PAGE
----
According to firstnational.ca, Tiff Macklem, Governor of the Bank of Canada, makes reference to this progressively larger policy interest rate increase as a way to “front-load the path to higher interest rates,”.
This soft landing of higher interest rates is a clear signal that it is concerned that elevated inflation will become entrenched without affirmative action and that more rate hikes are almost certainly on their way.
Inflation in Canada is higher and more persistent than the Bank expected in its April Monetary Policy Report, and will likely remain around 8% or just below in the next few months.
Beyond global factors, surveys indicate more consumers and businesses are anticipating the Canadian rate of inflation to be “higher for longer,” increasing the risk that elevated inflation becomes entrenched in price and wage setting. If that occurs, the Canada rate of the economic cost of restoring price stability will be higher and go beyond a bank rate hike.
The July and subsequent September bank rate hikes seem to foster a more promising outlook for Canada's rate of inflation. Economists, mortgage experts, and consumers alike are hopeful that the Bank of Canada Governor Tiff Macklem's prediction that changes to the overnight rate for Canada have led to inflation starting to come back down later this year, easing to about 3% by the end of next year and returning to the 2% target by the end of 2024 is just what the economy needed to get it back on track.
As a result of tighter financial conditions, including the overnight rate, economic growth is “moderating” and will continue along this trend as a tighter Bank of Canada monetary policy works its way through the economy. When combined with the resolution of supply disruptions, the Bank believes this change “will bring demand and supply back into balance and alleviate inflationary pressures."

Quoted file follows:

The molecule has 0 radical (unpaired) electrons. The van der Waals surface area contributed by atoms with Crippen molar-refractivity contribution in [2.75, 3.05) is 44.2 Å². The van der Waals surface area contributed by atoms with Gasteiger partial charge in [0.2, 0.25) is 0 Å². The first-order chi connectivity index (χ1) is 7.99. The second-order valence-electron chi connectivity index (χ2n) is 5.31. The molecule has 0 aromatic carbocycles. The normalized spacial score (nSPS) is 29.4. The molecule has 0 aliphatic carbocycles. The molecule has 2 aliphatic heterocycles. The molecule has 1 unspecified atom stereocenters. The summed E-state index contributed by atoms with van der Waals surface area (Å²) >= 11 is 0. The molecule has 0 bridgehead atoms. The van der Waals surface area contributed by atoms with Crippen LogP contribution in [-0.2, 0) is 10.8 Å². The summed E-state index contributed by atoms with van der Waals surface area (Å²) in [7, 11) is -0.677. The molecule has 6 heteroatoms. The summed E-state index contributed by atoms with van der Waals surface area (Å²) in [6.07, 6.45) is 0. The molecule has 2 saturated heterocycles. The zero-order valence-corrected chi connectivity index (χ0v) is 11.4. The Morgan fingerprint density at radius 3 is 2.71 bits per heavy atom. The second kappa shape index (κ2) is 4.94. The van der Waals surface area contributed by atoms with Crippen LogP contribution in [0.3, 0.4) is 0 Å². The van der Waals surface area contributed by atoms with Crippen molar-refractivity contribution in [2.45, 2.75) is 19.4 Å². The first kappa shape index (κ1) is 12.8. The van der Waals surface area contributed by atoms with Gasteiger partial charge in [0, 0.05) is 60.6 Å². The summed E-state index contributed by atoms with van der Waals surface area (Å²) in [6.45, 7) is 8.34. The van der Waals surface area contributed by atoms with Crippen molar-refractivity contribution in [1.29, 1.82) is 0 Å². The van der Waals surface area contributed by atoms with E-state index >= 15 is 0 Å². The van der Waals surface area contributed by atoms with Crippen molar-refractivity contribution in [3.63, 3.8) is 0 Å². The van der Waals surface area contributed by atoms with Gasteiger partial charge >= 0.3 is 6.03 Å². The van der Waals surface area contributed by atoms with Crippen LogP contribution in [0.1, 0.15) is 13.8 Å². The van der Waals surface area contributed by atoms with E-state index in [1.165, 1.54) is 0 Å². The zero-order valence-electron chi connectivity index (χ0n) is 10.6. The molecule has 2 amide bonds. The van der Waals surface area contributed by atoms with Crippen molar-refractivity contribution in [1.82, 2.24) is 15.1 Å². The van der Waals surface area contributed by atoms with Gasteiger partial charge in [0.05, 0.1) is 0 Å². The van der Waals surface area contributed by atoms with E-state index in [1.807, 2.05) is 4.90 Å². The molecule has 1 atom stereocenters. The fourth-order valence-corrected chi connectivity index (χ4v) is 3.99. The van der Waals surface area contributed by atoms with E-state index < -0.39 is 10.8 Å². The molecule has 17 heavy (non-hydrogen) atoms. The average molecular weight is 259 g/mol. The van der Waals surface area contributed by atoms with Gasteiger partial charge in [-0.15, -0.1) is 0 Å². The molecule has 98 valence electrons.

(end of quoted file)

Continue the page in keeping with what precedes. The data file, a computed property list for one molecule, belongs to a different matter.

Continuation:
Domestic consumption is robust, led by a rebound in strong demand for hard-to-distance services, while business investment is solid and exports are being boosted by elevated commodity prices.
The Bank of Canada estimates that the nation's Gross Domestic Product (GDP) grew by about 4% in the second quarter, but time will tell if that September change to the overnight rate will extend that to the second half.
In the United States, which has a mixed economy. It works according to an economic system that features characteristics of both capitalism and socialism. A mixed economic system protects some private property and allows a level of economic freedom in the use of capital, but also allows for governmental intervention in economic activities in order to drive social goals and for the greater public good. High inflation and an increase in the Federal Reserve's overnight rate is contributing to a record low in domestic demand.
The People's Republic of China which has the second largest economy has a high-income developing market-oriented economic structure. China's economy incorporates economic planning through industrial policies and procedures coupled with strategic five-year plans. China's economy is compromised of state-owned enterprises and mixed-ownership enterprises, in addition to a large domestic private sector and openness to foreign businesses. This economic system, which is officially described as a socialist market economy, is also being held back by “waves of restrictive measures” to contain COVID-19.
As we face talk of a looming recession or even worse, a global depression, the Bank of Canada must take what seem like drastic steps. While the 1% rate hike may be a tough pill to swallow when it impacts or day to day life, understanding how bad things could get without intervention is an important process for managing expectations for the future.